Tunisia: Being of Service in Zammour


Visit Zammour Tunisia: A History of Passion

By Gini van Wijnen

Imagine you’re going to a festival in a foreign country, and become part of an intricate system of family relations in a desert village.zammour1

Imagine feeling the heat on your skin and listening to the quiet in the corners of the village. Imagine watching the olive tree leaves while processing the life lessons this new environment is teaching you.

This happened to me when last November, I visited the south of Tunisia. I learned about the powerful force of community when I saw my friend change a light bulb in the old neighbor’s bathroom late at night.

I learned that history repeats itself when I spoke to young villagers looking for job opportunities out of town.

I also learned that history repeats itself when I saw the unstoppable passion of a farmer. And I learned that there is always something to do to invest in these positive cycles of history.

The Village of Zammour, Tunisia

The village of Zammour is situated in the mountainous rural area of the south of Tunisia. The Sahara is about 100 km away, although the border of the Sahara is as diffuse as its sand storms.

When you arrive in Zammour, a 6 hour bus drive south from the busy capital of Tunis and its Mediterranean surroundings, it’s like entering a different world.


A beige canvas as far as the eye can see, a quiet that’s only interrupted by the local livestock and occasional vehicle passing by, and a night sky so full of stars that it stopped me in my tracks every single night. In summer, the sun is mercilessly powerful – one can do little else than surrender and sleep during the hottest hours.

In winter, night temperatures can drop to around zero degrees Celsius. This is the environment the Zammouri family has lived in for an irretraceable amount of generations.

My first encounter with the family  – no one actually knows if it was named after the village or the other way around – was in November 2023, at the start of the Zammour festival. I met a couple of Zammouri cousins, whom I assumed to be particularly close considering the way they shared their money, food, and experiences.


Same Family

They explained that most of the villagers are members of that same family. So when I returned to Zammour after the festival tumult had quieted down, I told my roommate Aymen Naouel-Zammouri that I may have to start drawing a family tree. He just laughed. I was only beginning my discovery of the local environment.

And it didn’t take long for me to learn that the way these cousins shared life applied to most of the people who lived in Zammour, and friendship and family relations collide in one bundle of community life.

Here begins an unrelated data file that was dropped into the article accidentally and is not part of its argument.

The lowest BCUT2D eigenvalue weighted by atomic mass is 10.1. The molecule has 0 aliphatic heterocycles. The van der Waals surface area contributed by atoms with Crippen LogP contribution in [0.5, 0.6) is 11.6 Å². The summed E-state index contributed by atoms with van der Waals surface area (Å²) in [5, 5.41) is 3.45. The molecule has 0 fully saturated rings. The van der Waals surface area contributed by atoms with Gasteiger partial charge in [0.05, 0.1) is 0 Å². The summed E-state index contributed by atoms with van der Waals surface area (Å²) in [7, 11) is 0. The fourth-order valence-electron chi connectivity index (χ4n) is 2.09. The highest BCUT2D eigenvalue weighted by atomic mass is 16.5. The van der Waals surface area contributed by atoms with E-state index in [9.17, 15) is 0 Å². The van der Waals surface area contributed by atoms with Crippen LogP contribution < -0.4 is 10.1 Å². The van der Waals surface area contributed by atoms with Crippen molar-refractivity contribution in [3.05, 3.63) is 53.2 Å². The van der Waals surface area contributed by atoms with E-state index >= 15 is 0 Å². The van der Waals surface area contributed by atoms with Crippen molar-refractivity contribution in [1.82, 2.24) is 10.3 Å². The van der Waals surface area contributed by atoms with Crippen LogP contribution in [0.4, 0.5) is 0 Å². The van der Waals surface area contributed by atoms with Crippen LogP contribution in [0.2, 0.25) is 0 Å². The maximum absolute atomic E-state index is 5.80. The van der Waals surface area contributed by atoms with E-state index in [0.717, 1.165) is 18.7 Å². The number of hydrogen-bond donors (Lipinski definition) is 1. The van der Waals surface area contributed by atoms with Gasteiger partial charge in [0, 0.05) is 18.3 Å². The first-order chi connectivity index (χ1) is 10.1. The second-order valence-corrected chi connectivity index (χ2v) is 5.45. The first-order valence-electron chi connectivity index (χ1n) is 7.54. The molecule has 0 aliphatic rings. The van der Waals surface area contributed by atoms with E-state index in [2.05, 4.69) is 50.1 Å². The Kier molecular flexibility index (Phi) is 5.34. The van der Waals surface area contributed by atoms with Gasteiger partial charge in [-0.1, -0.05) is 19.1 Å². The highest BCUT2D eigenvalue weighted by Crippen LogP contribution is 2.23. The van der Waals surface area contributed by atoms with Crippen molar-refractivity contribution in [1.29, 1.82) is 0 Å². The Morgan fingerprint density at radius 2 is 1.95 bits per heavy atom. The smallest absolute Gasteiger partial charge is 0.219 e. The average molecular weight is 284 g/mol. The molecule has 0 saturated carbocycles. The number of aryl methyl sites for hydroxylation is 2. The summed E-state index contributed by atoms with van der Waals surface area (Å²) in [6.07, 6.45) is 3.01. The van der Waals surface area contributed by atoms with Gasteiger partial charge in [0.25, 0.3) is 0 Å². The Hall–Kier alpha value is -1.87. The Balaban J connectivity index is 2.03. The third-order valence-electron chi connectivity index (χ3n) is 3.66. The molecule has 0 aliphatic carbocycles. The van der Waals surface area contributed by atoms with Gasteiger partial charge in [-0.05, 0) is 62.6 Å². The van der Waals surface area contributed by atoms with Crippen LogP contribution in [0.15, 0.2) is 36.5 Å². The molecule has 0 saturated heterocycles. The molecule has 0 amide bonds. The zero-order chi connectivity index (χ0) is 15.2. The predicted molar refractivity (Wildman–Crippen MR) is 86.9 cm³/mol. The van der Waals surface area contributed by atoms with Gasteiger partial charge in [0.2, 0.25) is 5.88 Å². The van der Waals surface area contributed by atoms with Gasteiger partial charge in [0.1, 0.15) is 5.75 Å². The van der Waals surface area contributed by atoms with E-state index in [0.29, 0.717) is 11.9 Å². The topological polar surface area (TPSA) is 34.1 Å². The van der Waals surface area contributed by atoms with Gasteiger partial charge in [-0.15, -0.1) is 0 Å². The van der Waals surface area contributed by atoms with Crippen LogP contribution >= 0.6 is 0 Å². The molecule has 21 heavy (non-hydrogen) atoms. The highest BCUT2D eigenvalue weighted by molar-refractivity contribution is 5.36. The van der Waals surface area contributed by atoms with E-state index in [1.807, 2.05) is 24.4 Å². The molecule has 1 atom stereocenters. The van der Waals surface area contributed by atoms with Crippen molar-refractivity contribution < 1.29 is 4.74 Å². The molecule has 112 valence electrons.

Small town life growing smaller


Throughout my stay in Zammour and during trips to the nearest town Beni Khedache, simple experiences taught me about the local culture.

Practically always, there was a Zammouri family member involved – Aymen’s aunt next door cooked us delicious meals, her daughter invited me for tea and taught me how to bake traditional bread, and her husband was part of the ‘pétanque team’ at the local café.

The barber in the nearest town and the owner of a local guesthouse were cousins, and if we were looking to find transportation we’d meet with a brother or an uncle.

Walking around the neighborhood of Zammour or Beni Khedache allowed Aymen to point out all the places where Zammourians lived and worked.

Another story arose when he also mentioned the many foreign countries where Zammourians live.


Apparently, it is not self-evident that Beni Khedache and Zammour continue to be populated by lots of Zammourians – or populated at all.

Zammour Always Quiet

Zammour was always a quiet village, but when you walk around these days you will find an abandoned primary school and barely any children.

There are several houses under construction, but they are owned by Tunisians living abroad who only come to visit in the summer. Among the few people who managed to find a job in Zammour are the handful of part-time baristas.

During the low season, they spend many of their working hours sitting in the café by themselves. Most of the Zammourians appreciate this type of quiet life, talking to the same neighbors every day and hanging out at the same café every night.

But if nothing changes, they’re just as likely to grow old outside of Zammour as all their emigrated family members.

Not because they want to, but because their environment forces them out. Temperatures during the festival in November were around 30 degrees Celsius, making stories about the heat and drought in recent months easily believable.

Every day, running water was cut off after about 13:00 – you can imagine how that heightens consciousness on a festival.